Study estimates ammonia emissions from Eastern Shore poultry farms, farmers refute findings
SNOW HILL, Md. – A new study commissioned by the Chesapeake Bay Foundation is putting poultry farmers back in the hot seat after researchers at North Carolina State University released their findings on the estimated amount of ammonia chicken farms emit right here on the eastern shore.
“It does substantiate what citizens here on the lower shore have been saying for quite some time,” said Assateague Coastal Trust Executive Director, Kathy Phillips.
According to the report, researchers estimated that more than 600 poultry houses emit approximately 33.8 million pounds of ammonia per year, and out of that 33 million, 22.4 million pounds of ammonia was deposited to land and water on the Eastern Shore.
“The ammonia that’s being emitted from these houses is depositing close by, it’s staying within communities, it is getting into our local waterways,” said Phillips.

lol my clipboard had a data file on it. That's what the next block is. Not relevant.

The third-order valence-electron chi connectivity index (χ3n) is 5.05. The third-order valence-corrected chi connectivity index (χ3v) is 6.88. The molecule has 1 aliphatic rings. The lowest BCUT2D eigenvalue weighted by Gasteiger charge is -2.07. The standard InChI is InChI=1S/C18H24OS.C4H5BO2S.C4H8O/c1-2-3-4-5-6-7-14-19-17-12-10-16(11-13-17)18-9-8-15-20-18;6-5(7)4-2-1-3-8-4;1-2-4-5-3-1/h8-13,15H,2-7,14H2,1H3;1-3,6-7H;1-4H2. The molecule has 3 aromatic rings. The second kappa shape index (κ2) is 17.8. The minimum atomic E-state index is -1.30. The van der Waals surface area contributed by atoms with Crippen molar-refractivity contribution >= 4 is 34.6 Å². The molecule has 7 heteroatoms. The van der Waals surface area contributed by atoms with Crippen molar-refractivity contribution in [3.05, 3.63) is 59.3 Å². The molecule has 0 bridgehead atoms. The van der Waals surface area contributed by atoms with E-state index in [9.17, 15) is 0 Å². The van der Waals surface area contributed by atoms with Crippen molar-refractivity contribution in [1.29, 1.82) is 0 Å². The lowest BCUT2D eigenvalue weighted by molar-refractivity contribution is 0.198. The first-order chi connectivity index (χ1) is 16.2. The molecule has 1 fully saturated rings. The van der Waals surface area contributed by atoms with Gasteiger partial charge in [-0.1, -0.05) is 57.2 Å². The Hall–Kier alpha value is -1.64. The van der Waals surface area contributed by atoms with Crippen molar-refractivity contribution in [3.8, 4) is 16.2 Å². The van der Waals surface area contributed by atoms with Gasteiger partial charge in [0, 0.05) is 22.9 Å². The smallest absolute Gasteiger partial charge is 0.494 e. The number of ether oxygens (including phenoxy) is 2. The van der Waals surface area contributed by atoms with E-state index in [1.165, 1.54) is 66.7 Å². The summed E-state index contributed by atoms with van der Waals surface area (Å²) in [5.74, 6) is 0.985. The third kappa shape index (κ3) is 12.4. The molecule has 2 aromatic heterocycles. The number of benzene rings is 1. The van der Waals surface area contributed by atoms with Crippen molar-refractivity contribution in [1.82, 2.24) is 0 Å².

But chicken farmers here on the shore tell 47 ABC the study leaves out way too many important factors to be considered even remotely credible.
“When the study shows that all of a sudden it’s 365 days and we only have chickens in the house is 245 to 260 you’re 33% off on your findings. If you’re going to publish something like that at least say and be accurate that this does not reflect the real world on Delmarva,” said local poultry farmer Virgil Shockley.
Delmarva Poultry Industry also responded to the report saying it failed to factor in the litter amendments farmers spread to quote help soak up ammonia from the air. And that the assumptions were quote not a realistic approach.
“You take all that into consideration, and quite honestly I don’t know why they publish the thing,” said Shockley.
But numbers aside, advocates say they just want to take the right steps to ensure that the eastern shore remains a healthy and happy place to live.
“Let’s take some serious steps to limit the amount of these pollutants getting out into the air and we can do that quite easily by limiting the expansion of this industry,” said Phillips.
The Delmarva Poultry Industry released a statement saying, “Researchers did not approach DPI or our members to get data about the use of litter amendments or the frequency of layouts before publishing conclusions based on their incomplete model. We look forward to working with the Chesapeake Bay Foundation to correct those flawed assumptions.”